Books in the “Science and Culture in the Nineteenth Century” Series

James Sumner, Brewing Science, Technology and Print, 1700–1880
Efram Sera-Shriar, The Making of British Anthropology, 1813–1871
James F. Stark, The Making of Modern Anthrax, 1875–1920: Uniting Local, National, and Global Histories of Disease
Claire L. Jones, The Medical Trade Catalogue in Britain, 1870–1914
Ayako Sakurai, Science and Societies in Frankfurt am Main
Ben Marsden, Hazel Hutchison, and Ralph O’Connor, Uncommon Contexts: Encounters Between Science and Literature, 1800-1914

Already Published

17. Roger Smith, Free Will and the Human Sciences in Britain, 1870–1910
16. Joe Kember, John Plunkett, and Jill A. Sullivan, Popular Exhibitions, Science and Showmanship, 1840–1910
15. Martin Willis, Vision, Science and Literature, 1870-1920: Ocular Horizons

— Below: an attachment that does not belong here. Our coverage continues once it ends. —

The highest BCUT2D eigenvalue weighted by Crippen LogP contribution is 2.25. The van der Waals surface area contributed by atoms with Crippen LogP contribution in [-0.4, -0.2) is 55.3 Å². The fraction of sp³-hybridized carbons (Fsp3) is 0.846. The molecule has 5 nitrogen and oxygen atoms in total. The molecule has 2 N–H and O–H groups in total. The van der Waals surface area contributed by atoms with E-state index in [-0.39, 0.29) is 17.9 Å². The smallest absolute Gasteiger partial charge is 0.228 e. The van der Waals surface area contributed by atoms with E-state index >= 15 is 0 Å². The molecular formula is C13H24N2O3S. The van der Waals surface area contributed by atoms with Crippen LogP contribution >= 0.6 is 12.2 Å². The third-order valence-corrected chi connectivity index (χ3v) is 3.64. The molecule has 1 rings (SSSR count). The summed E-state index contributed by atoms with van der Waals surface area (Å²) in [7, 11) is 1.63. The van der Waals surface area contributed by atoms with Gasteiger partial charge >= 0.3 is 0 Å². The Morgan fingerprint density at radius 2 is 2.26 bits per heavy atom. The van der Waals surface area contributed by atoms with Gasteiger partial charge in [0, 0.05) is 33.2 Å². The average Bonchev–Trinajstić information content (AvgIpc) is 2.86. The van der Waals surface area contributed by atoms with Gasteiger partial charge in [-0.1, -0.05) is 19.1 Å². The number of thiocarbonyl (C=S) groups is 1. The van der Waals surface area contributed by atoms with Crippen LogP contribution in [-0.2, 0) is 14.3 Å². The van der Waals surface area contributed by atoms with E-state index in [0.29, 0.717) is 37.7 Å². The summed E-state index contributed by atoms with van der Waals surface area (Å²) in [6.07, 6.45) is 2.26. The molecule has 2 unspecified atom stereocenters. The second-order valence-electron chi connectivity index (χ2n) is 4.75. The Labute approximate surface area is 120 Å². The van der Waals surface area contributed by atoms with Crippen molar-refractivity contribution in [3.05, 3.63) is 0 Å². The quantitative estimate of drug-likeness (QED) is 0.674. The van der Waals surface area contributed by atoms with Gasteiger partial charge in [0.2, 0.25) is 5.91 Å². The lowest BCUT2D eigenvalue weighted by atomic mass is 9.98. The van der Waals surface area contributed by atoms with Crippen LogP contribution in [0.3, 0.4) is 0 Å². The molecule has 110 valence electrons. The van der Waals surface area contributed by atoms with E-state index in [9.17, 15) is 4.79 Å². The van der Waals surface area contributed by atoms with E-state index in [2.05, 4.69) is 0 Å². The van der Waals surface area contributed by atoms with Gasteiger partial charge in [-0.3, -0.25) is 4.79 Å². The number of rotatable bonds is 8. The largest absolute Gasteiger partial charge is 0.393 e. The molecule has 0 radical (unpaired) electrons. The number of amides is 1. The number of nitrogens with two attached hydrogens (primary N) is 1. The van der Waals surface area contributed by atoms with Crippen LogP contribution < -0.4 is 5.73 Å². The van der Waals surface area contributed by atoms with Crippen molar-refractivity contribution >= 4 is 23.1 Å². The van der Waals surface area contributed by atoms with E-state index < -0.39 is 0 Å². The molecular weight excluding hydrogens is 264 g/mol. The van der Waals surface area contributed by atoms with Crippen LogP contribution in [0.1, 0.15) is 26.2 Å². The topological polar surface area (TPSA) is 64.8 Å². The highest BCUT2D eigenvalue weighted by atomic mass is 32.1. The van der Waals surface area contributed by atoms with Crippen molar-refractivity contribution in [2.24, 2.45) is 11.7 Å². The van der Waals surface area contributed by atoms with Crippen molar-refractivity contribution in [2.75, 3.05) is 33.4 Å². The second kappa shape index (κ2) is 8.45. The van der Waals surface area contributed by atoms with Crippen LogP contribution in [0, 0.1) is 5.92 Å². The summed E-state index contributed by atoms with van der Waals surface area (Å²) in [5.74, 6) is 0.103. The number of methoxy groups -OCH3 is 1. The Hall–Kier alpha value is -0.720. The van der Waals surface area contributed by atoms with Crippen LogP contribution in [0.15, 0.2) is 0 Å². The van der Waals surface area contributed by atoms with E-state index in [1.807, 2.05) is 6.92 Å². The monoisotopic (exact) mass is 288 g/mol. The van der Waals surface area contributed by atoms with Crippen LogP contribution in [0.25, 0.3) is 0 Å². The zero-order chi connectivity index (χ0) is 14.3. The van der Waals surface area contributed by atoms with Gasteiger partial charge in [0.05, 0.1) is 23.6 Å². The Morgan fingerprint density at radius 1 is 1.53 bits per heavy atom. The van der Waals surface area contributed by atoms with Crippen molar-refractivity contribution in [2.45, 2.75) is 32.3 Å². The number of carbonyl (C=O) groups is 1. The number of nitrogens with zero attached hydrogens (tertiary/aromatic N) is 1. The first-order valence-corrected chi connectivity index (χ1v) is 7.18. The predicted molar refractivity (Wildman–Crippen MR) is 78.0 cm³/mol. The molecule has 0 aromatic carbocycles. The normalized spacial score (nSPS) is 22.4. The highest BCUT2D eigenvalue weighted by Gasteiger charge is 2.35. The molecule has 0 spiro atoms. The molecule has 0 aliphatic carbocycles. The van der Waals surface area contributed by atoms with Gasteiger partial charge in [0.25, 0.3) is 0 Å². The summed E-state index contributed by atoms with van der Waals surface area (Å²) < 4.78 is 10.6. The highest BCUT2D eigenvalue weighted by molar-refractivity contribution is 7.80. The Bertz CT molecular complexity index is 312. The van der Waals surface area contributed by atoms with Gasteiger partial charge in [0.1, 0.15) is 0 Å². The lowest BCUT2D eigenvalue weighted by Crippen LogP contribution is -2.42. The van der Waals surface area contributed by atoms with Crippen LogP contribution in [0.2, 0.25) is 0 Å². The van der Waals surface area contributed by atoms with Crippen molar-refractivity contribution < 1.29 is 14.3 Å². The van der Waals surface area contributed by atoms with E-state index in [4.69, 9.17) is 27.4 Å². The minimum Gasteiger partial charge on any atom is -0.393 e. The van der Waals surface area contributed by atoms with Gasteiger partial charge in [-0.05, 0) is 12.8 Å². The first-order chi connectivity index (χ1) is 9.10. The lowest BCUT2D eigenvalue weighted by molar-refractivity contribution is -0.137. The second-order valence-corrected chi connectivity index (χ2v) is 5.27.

14. Paul A. Elliott, Charles Watkins, and Stephen Daniels, The British Arboretum: Trees, Science, and Culture in theta 19th Century
13. Josep Simon, Communicating Physics: Ganot's Textbooks in France and England, 1851–1887
12. Ian Hesketh, The Science of History in Victorian Britain: Making the Past Speak
11. Simon Knell, Regionalizing Science: Placing Knowledges in Victorian England
10. Juliana Adelman, Communities of Science in Nineteenth-Century Ireland
09. Diarmid Finnegan, Natural History Societies and Civic Culture in Victorian Scotland
08. David Philip Miller, James Watt, Chemist: Understanding the Origins of the Steam Age
07. Graeme Gooday, Domesticating Electricity: Technology, Uncertainty, and Gender, 1880-1914
06. L. S. Jacyna, Medicine and Modernism: A Biography of Henry Head
05. Nigel Richardson, Typhoid in Uppingham: Analysis of a Victorian Town and School in Crisis, 1875-77
04. Victoria Carroll, Science and Eccentricity: Collecting, Writing, and Performing Science for Early Nineteenth Century Audiences
03. Jessica Ratcliff, The Transit of Venus Enterprise in Victorian Britain
02. Rebekah Higgitt, Recreating Newton: Newtonian Biography and the Making of Nineteenth Century Science
01. James Elwick, Styles of Reasoning in the British Life Sciences: Shared Assumptions 1820-1858